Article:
Game Design | Card Design | Rules & Documentation
A competitive co-op card game featuring horrible spouses.
Players sit side-by-side, hiding their cards from each other.
During each round, players play cards and try to amass a target amount of
Sex, Money and Power points; each card has an effect on shared reputation.
Shared reputation must remain above 0, otherwise the game ends without a winner.
Sabotage cards are available to turn the tides of the game.
Relationship Goals was inspired by the drama and tropes within soap operas.
We wanted our theme and systems to compel players to distrust,
deceive and manipulate each other similar to a soap opea.
As such, we decided on a competitive co-op framework, to propel a
unique dynamic and roleplay between partners / opponents.
During our alpha playtest, our notable problems regarding point calculation. In turn, users had difficulty comprehending shared and personal assets within the game.
Our team spent a significant amount of time redesigning the cards,
in service of legibility and playability.
During development, I proposed that players sit beside each other, rather than across from each other to solve several problems within our current iteration (orientation of numbers made cards difficult to read) while physically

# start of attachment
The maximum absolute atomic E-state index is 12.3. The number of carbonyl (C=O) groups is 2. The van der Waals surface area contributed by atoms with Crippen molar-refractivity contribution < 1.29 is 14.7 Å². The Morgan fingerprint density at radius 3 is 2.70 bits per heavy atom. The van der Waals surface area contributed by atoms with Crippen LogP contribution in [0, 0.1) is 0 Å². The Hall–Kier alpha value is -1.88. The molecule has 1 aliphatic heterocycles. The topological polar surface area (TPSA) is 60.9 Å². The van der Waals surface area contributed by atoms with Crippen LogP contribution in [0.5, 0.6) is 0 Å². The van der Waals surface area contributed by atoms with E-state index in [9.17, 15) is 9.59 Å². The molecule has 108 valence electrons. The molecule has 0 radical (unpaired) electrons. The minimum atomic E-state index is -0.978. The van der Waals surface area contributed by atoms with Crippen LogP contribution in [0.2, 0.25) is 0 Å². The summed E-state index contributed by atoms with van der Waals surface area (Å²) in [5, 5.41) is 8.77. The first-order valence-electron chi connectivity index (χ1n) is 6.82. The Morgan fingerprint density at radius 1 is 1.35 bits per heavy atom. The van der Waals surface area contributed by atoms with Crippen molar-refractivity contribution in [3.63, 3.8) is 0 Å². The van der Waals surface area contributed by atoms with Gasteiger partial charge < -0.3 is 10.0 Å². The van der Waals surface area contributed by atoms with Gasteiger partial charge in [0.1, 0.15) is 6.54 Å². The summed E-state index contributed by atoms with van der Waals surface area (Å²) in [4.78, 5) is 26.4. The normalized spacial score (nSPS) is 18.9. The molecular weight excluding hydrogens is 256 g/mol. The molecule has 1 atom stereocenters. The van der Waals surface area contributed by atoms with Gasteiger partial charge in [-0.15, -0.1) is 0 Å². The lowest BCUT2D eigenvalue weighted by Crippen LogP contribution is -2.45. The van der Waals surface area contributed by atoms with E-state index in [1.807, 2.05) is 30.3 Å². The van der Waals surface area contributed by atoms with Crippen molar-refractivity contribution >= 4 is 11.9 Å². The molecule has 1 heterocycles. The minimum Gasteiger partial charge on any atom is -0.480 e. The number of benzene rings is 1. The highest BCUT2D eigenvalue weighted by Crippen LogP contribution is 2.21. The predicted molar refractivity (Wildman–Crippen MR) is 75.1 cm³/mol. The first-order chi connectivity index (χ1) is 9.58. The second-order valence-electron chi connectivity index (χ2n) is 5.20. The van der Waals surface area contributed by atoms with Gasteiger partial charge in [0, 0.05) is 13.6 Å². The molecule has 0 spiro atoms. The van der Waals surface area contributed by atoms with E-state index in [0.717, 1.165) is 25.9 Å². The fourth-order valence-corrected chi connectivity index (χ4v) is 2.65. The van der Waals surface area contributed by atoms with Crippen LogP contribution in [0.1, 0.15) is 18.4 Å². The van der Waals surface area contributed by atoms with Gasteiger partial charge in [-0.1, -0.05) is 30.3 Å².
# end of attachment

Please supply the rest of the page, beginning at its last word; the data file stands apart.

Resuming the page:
enforcing the roleplay and themes of our game.
With this new physical dynamic, players would be close together yet have to hide their cards, promoting a sense of unease between pseudo-spouses. In turn cards could be aligned differently and numbers more easily tracked.
Players responded to the system very differently, depending on
their prior relationship. Interestingly, players strongly resisted the urge to win, instead deciding to work together to instigate a tied state or even helping their opponent.
As such, our system was not entirely successful in creating a rivalry
between partners. The narrative and moral ambiguity prescribed through
the cards had an overwhelming affect on the participants' play experience.
Relationship Goals was an enlightening project as prior to this experience,
I never would have anticipated how strongly empathy or
thin narratives could effect players within a card game context).
Creating player avatars for roleplay purposes could drastically alter
the play experience, delineating the necessity of a emotional distance
when dealing with morally ambiguous subject matter.
I learned a lot regarding player psychology during this project, as well as
keeping extensive documentation between iterations.